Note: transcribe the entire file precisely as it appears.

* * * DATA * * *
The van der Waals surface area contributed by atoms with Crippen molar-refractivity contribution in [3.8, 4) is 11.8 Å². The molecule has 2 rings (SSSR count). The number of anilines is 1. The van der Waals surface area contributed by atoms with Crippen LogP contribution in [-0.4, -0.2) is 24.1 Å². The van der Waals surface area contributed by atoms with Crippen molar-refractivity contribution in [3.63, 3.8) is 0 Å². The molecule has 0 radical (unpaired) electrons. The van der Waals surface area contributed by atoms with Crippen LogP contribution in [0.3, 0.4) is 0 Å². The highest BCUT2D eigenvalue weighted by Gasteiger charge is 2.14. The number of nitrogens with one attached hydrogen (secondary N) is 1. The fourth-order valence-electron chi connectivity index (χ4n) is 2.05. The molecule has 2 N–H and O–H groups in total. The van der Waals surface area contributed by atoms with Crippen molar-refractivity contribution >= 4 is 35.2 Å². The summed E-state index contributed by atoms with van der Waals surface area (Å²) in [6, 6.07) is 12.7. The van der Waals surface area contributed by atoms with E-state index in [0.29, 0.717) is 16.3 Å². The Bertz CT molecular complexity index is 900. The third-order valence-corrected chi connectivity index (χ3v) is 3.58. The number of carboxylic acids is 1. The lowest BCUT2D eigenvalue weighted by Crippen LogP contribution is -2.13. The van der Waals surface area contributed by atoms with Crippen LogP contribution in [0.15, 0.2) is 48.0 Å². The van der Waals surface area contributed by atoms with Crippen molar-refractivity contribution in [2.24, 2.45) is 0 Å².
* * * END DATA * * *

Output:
The van der Waals surface area contributed by atoms with Crippen molar-refractivity contribution in [3.8, 4) is 11.8 Å². The molecule has 2 rings (SSSR count). The number of anilines is 1. The van der Waals surface area contributed by atoms with Crippen LogP contribution in [-0.4, -0.2) is 24.1 Å². The van der Waals surface area contributed by atoms with Crippen molar-refractivity contribution in [3.63, 3.8) is 0 Å². The molecule has 0 radical (unpaired) electrons. The van der Waals surface area contributed by atoms with Crippen LogP contribution in [0.3, 0.4) is 0 Å². The highest BCUT2D eigenvalue weighted by Gasteiger charge is 2.14. The number of nitrogens with one attached hydrogen (secondary N) is 1. The fourth-order valence-electron chi connectivity index (χ4n) is 2.05. The molecule has 2 N–H and O–H groups in total. The van der Waals surface area contributed by atoms with Crippen molar-refractivity contribution >= 4 is 35.2 Å². The summed E-state index contributed by atoms with van der Waals surface area (Å²) in [6, 6.07) is 12.7. The van der Waals surface area contributed by atoms with E-state index in [0.29, 0.717) is 16.3 Å². The Bertz CT molecular complexity index is 900. The third-order valence-corrected chi connectivity index (χ3v) is 3.58. The number of carboxylic acids is 1. The lowest BCUT2D eigenvalue weighted by Crippen LogP contribution is -2.13. The van der Waals surface area contributed by atoms with Crippen LogP contribution in [0.15, 0.2) is 48.0 Å². The van der Waals surface area contributed by atoms with Crippen molar-refractivity contribution in [2.24, 2.45) is 0 Å².